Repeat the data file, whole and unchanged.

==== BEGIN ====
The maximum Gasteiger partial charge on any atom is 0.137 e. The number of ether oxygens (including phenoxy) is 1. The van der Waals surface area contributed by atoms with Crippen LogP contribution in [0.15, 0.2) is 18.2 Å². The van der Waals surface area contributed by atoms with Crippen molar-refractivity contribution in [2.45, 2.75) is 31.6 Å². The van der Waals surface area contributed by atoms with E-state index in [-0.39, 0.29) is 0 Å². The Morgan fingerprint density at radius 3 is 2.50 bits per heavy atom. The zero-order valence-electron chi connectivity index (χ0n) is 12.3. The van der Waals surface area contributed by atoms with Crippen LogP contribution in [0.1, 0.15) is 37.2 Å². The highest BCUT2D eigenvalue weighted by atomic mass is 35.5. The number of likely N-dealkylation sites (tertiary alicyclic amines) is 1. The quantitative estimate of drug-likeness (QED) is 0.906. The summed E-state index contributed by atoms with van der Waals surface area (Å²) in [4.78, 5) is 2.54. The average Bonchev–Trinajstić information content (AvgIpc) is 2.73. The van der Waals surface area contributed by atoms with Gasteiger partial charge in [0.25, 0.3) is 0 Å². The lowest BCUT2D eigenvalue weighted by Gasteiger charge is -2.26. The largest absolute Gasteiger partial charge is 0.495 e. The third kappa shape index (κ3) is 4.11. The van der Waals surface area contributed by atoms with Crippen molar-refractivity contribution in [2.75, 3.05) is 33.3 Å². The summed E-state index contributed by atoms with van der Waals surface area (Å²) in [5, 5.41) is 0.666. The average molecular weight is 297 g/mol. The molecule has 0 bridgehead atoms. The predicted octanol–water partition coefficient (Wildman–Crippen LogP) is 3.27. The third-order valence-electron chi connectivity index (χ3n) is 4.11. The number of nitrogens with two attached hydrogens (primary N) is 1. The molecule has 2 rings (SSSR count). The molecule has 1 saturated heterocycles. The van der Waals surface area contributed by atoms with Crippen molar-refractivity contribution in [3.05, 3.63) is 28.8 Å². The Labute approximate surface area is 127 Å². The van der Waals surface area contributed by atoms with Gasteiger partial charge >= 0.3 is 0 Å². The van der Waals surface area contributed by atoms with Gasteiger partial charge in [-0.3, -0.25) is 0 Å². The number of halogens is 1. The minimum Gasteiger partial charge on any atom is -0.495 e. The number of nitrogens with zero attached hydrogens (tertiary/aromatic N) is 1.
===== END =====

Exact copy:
The maximum Gasteiger partial charge on any atom is 0.137 e. The number of ether oxygens (including phenoxy) is 1. The van der Waals surface area contributed by atoms with Crippen LogP contribution in [0.15, 0.2) is 18.2 Å². The van der Waals surface area contributed by atoms with Crippen molar-refractivity contribution in [2.45, 2.75) is 31.6 Å². The van der Waals surface area contributed by atoms with E-state index in [-0.39, 0.29) is 0 Å². The Morgan fingerprint density at radius 3 is 2.50 bits per heavy atom. The zero-order valence-electron chi connectivity index (χ0n) is 12.3. The van der Waals surface area contributed by atoms with Crippen LogP contribution in [0.1, 0.15) is 37.2 Å². The highest BCUT2D eigenvalue weighted by atomic mass is 35.5. The number of likely N-dealkylation sites (tertiary alicyclic amines) is 1. The quantitative estimate of drug-likeness (QED) is 0.906. The summed E-state index contributed by atoms with van der Waals surface area (Å²) in [4.78, 5) is 2.54. The average Bonchev–Trinajstić information content (AvgIpc) is 2.73. The van der Waals surface area contributed by atoms with Gasteiger partial charge in [0.25, 0.3) is 0 Å². The lowest BCUT2D eigenvalue weighted by Gasteiger charge is -2.26. The largest absolute Gasteiger partial charge is 0.495 e. The third kappa shape index (κ3) is 4.11. The van der Waals surface area contributed by atoms with Crippen molar-refractivity contribution in [2.75, 3.05) is 33.3 Å². The summed E-state index contributed by atoms with van der Waals surface area (Å²) in [5, 5.41) is 0.666. The average molecular weight is 297 g/mol. The molecule has 0 bridgehead atoms. The predicted octanol–water partition coefficient (Wildman–Crippen LogP) is 3.27. The third-order valence-electron chi connectivity index (χ3n) is 4.11. The number of nitrogens with two attached hydrogens (primary N) is 1. The molecule has 2 rings (SSSR count). The molecule has 1 saturated heterocycles. The van der Waals surface area contributed by atoms with Crippen molar-refractivity contribution in [3.05, 3.63) is 28.8 Å². The Labute approximate surface area is 127 Å². The van der Waals surface area contributed by atoms with Gasteiger partial charge >= 0.3 is 0 Å². The van der Waals surface area contributed by atoms with Gasteiger partial charge in [-0.3, -0.25) is 0 Å². The number of halogens is 1. The minimum Gasteiger partial charge on any atom is -0.495 e. The number of nitrogens with zero attached hydrogens (tertiary/aromatic N) is 1.